Pigeon Towers: A Low-tech Alternative to Synthetic Fertilizers

pigeon-towers-iranPhoto credit: Bekleyen, A. (2009). The dovecotes of Diyarbakır: the surviving examples of a fading tradition. The Journal of Architecture, 14(4), 451-464..

Many societies, ancient and contemporary, have innovated ways of supplying their fields with fixed nitrogen and phosphorus—two crucial ingredients for crop productivity. One is crop rotation, which alternates nitrogen-fixing and nitrogen-exhausting crops. Farmers around the world make use of chickens, ducks, and geese to add “fresh” guano to their fields. Cattle manure is another useful alternative—although it often lacks in phosphorus. Much more labor intensive than simply adding fossil-fuel derived synthetic fertilizer, these practices tend to build up soil, limit greenhouse gas emissions, and lead to less run-off into rivers, lakes, and oceans.

Persian pigeon towers are one of the more elegant solutions to the nitrogen-phosphorus problem. These are essentially castles built for thousands of wild pigeons, strategically placed in the middle of the fields. Their droppings were shoveled up once a year and sold to nearby farmers. While most pigeon towers existing today are in disrepair, the oldest still standing are dated to the 16th century (but they are assumed to have existed over 1,000 years ago) and helped fuel the cultivation of Persia’s legendary orchards, melons, and wheat production.[1] [Read more…]

Enough with the Vertical Farming

dicksondespommier“In their efforts to develop a system that sustainably supplies cities with a large share of their food, theorists and practitioners of vertical farming face insurmountable obstacles.”

“These include the limited range of crop species that can be grown; the tiny proportion of our population’s total food needs that indoor crops could supply; the elite market being targeted; and the irrelevance of indoor agriculture to the lives and diets of people living in economically stressed rural regions where the bulk of our food is grown.”

“Meanwhile, looming largest among the many factors that will restrict the growth of vertical gardening (a term I believe is more apt than “vertical farming,” given the potential scale and the types of food that can be produced) are its extraordinary energy requirements and heavy climate impact.”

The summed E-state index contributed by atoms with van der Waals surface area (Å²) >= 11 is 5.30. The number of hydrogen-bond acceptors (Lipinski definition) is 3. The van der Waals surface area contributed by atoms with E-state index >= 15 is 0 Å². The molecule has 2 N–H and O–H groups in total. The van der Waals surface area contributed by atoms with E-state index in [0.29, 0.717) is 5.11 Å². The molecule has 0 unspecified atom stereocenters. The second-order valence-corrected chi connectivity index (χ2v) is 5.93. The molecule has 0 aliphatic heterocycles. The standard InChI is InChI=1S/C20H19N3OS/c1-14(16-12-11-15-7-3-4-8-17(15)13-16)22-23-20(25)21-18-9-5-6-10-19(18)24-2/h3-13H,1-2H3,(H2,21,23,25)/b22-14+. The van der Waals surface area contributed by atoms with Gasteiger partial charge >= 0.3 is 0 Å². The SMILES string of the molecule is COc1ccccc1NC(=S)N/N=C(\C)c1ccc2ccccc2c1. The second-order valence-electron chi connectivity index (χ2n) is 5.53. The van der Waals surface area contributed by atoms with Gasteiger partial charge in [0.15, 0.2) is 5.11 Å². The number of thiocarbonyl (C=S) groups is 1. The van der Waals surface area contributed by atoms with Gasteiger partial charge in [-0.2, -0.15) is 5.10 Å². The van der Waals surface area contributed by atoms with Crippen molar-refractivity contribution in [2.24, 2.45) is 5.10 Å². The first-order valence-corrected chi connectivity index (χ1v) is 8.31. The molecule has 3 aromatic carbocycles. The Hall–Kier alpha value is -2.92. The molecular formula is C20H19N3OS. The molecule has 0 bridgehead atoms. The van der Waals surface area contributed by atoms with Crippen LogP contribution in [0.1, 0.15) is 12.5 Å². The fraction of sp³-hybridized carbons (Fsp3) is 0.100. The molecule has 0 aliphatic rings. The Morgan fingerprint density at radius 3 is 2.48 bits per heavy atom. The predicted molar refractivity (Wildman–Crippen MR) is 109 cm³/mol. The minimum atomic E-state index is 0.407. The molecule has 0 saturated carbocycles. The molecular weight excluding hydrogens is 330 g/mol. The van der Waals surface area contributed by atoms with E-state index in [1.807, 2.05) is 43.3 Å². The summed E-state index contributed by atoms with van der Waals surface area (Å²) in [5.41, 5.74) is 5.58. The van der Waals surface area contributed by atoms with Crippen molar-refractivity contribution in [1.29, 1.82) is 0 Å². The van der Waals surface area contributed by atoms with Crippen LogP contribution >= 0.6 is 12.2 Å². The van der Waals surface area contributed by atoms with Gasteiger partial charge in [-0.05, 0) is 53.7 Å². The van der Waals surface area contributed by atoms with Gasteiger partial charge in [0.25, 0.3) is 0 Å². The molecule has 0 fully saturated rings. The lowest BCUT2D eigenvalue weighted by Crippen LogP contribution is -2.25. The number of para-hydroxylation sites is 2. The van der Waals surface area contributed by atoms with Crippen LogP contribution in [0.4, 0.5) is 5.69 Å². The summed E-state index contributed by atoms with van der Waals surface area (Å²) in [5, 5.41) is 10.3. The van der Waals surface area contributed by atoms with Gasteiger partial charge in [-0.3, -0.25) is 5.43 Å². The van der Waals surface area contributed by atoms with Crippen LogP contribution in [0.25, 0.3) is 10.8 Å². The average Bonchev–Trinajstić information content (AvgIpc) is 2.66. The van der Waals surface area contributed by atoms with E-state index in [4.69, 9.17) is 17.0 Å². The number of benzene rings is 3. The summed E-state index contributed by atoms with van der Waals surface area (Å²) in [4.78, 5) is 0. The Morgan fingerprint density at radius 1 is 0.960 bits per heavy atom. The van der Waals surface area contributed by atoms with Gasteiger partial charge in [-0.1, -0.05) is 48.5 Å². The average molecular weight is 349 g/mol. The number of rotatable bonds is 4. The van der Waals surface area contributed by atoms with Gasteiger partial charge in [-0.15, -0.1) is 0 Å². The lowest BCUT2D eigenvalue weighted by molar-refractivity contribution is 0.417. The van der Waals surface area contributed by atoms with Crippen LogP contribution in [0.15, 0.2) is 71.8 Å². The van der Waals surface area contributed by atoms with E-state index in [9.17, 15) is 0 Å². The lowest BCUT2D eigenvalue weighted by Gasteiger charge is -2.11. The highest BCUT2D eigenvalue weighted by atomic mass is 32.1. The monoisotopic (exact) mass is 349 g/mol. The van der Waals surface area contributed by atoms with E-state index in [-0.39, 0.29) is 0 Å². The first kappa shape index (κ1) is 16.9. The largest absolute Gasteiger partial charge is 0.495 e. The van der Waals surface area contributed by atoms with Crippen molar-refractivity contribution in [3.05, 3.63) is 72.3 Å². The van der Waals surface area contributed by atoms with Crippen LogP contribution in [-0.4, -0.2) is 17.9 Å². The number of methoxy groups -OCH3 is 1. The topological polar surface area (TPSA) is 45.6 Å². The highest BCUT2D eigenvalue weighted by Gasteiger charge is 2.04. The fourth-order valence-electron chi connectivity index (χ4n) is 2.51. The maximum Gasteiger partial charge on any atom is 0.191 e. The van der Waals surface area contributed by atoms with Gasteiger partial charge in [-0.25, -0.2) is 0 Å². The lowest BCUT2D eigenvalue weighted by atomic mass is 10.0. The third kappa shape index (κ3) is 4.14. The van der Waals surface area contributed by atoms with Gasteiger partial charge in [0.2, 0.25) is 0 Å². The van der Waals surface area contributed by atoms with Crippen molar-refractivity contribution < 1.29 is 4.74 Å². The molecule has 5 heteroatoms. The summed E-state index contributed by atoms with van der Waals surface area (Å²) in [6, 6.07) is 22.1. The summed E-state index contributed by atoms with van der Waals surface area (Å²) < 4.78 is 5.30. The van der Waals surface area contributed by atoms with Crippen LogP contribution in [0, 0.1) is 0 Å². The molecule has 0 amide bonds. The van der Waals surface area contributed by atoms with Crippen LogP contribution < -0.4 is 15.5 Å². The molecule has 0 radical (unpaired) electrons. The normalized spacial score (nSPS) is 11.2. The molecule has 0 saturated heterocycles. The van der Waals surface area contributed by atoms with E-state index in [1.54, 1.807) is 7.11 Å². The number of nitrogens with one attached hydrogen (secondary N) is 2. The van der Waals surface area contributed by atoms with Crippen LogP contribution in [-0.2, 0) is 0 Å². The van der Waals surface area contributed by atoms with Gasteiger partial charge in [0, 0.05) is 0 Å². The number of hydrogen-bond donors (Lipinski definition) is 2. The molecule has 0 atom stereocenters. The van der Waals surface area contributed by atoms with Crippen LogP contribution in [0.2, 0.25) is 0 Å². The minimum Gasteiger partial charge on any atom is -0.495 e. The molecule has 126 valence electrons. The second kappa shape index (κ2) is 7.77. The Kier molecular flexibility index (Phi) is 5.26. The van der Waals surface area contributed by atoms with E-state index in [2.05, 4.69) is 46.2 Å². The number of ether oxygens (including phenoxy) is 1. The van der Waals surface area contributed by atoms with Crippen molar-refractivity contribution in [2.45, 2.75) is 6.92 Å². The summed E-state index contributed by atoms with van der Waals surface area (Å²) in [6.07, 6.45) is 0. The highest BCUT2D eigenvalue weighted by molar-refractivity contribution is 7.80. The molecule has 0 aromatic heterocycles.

Read more: Enough with the vertical farming fantasies: there are still too many unanswered questions about the trendy practice. Via The Urban Vertical Project.

How to Plant an Iroquois Garden

Three sisters“According to Iroquois legend, corn, beans, and squash are three inseparable sisters who only grow and thrive together. This tradition of interplanting corn, beans and squash in the same mounds, widespread among Native American farming societies, is a sophisticated, sustainable system that provided long-term soil fertility and a healthy diet to generations.” 

“Corn provides a natural pole for bean vines to climb. Beans fix nitrogen on their roots, improving the overall fertility of the plot by providing nitrogen to the following years corn. Bean vines also help stabilize the corn plants, making them less vulnerable to blowing over in the wind. Shallow-rooted squash vines become a living mulch, shading emerging weeds and preventing soil moisture from evaporating, thereby improving the overall crops chances of survival in dry years. Spiny squash plants also help discourage predators from approaching the corn and beans. The large amount of crop residue from this planting combination can be incorporated back into the soil at the end of the season, to build up the organic matter and improve its structure.” Read more: 1 / 2 / 3.

Straw Bale Gardening

straw bale gardening

“Straw Bale Gardening is simply a different type of container gardening. The main difference is that the container is the straw bale itself and is held together with two or three strings.”

“Once the straw inside the bale begins to decay the straw becomes ‘conditioned’ compost that creates an extraordinary plant rooting environment. Getting the straw bales conditioned is an essential part of the process, and should be started two weeks prior to your target planting date wherever you are located.”

“This gardening technique works well anywhere in the country or the world for that matter.” Read more: here and here.